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Live updates: Russia’s war in Ukraine

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Live updates: Russia’s war in Ukraine

A Polish Leopard 2 stands in a wooded area during an international military exercise January 27, 2022, at the Hohenfels military training area in Hohenfels, Germany.
A Polish Leopard 2 stands in a wooded area during an international military exercise January 27, 2022, at the Hohenfels military training area in Hohenfels, Germany. (Armin Weigel/picture-alliance/dpa/AP)

Residents in Kyiv have reacted with dismay to Germany’s reluctance to commit to sending its formidable Leopard 2 tanks to Ukraine, ahead of a possible Russian spring offensive.

They were speaking in the wake of a high-level meeting on Friday of Kyiv’s military backers at the Ramstein Air Base in Germany ended in an impasse on the provision of tanks to Ukraine.

People in the Ukrainian capital told CNN how they felt about western support for the war against Russia. “Well, big thanks for the self-propelled artillery units and howitzers. It’s a good weapon of deterrence, and we really need it,” said a Ukrainian anti-aircraft gunner known as “Sargent.”

“On the other hand, they clearly do not want to provide us with offensive weapons such as tanks. They expect us to liberate our territories, but they are afraid we will go further and enter the territory of the Russian Federation.”

Nikita Matiushenko, an 18-year-old university student, told CNN he thought Ukraine’s allies were playing “political games.” CNN has reported a standoff between the US and Germany, with the latter saying it would only allow its Leopard 2 tanks to be sent to Ukraine if the US supplies Kyiv with its M1 Abrams tank. Defense ministers from the US and Germany later denied any “linkage.”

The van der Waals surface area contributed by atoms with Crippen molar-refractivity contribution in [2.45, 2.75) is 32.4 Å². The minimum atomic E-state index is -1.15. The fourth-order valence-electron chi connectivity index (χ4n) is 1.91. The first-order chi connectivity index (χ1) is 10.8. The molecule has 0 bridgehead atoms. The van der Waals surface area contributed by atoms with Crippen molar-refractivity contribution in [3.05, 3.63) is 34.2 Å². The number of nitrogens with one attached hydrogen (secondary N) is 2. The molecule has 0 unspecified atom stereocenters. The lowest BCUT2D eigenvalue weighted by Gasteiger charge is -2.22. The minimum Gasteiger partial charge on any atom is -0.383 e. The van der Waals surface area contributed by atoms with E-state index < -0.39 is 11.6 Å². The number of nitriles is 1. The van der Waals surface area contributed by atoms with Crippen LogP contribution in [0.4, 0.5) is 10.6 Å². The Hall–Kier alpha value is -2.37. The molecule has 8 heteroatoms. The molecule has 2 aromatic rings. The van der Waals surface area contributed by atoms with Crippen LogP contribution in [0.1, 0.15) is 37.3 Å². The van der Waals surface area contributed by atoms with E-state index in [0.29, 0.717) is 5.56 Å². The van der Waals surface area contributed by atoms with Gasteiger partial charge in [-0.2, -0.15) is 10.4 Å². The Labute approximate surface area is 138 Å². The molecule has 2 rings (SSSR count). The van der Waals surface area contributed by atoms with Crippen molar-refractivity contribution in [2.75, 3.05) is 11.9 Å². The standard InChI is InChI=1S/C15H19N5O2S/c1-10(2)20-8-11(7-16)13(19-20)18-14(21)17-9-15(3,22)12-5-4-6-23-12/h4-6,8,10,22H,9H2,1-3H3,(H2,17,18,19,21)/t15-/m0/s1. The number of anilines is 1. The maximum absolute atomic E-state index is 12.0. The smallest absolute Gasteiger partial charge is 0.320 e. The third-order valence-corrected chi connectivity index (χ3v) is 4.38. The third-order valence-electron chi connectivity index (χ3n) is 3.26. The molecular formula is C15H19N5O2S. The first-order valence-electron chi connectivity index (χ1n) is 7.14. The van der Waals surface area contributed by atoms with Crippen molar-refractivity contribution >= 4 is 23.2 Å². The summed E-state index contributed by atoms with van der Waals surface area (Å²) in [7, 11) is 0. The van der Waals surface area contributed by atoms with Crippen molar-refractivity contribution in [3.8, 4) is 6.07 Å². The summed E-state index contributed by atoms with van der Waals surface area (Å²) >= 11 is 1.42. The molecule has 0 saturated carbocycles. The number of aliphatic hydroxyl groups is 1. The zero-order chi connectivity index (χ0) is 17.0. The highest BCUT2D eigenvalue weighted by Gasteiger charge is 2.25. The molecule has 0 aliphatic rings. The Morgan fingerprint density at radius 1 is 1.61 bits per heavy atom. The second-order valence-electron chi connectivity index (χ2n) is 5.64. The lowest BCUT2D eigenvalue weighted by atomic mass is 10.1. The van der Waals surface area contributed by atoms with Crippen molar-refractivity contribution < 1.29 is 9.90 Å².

“Now the West is doing much more. At the beginning of the war, it was not enough at all. They didn’t want to give us some weaponry or gave very little. But now it is much better. Although, in my opinion, way too slow. I am convinced that they could do it faster, but the bureaucracy is in the way,” Matiushenko said, adding that his father has recently returned from fighting in Bakhmut with the Ukrainian Armed Forces.

“I understand well enough how much we need offensive and long-range weapons,” he said.

Beautician Natalia Sihachuk, 50, said she feared the war will not end soon. “In my opinion, we are not getting the aid fast enough. They give us what they want and can give us. Therefore, it will not be timely,” she said, acknowledging that Ukraine will not always get exactly what it wants. She added that Ukraine must “say ‘thank you.’ If not for the help, we would have had even more problems from the very beginning.”

“We are now working not only for our own defense, but also to protect the interests of other countries. That’s why western countries should be more interested in providing us with more aid,” civil servant Artur Myroniuk, 27, told CNN. 

Myroniuk said Ukraine’s allies must quickly provide his country with better air defense systems. He pointed to the January 14 missile strike on a residential building in Dnipro that killed 45 people and injured dozens more.

“We all saw what happened in Dnipro recently. Having seen how children are dying in Ukraine, we need help with air defense,” Myroniuk said.

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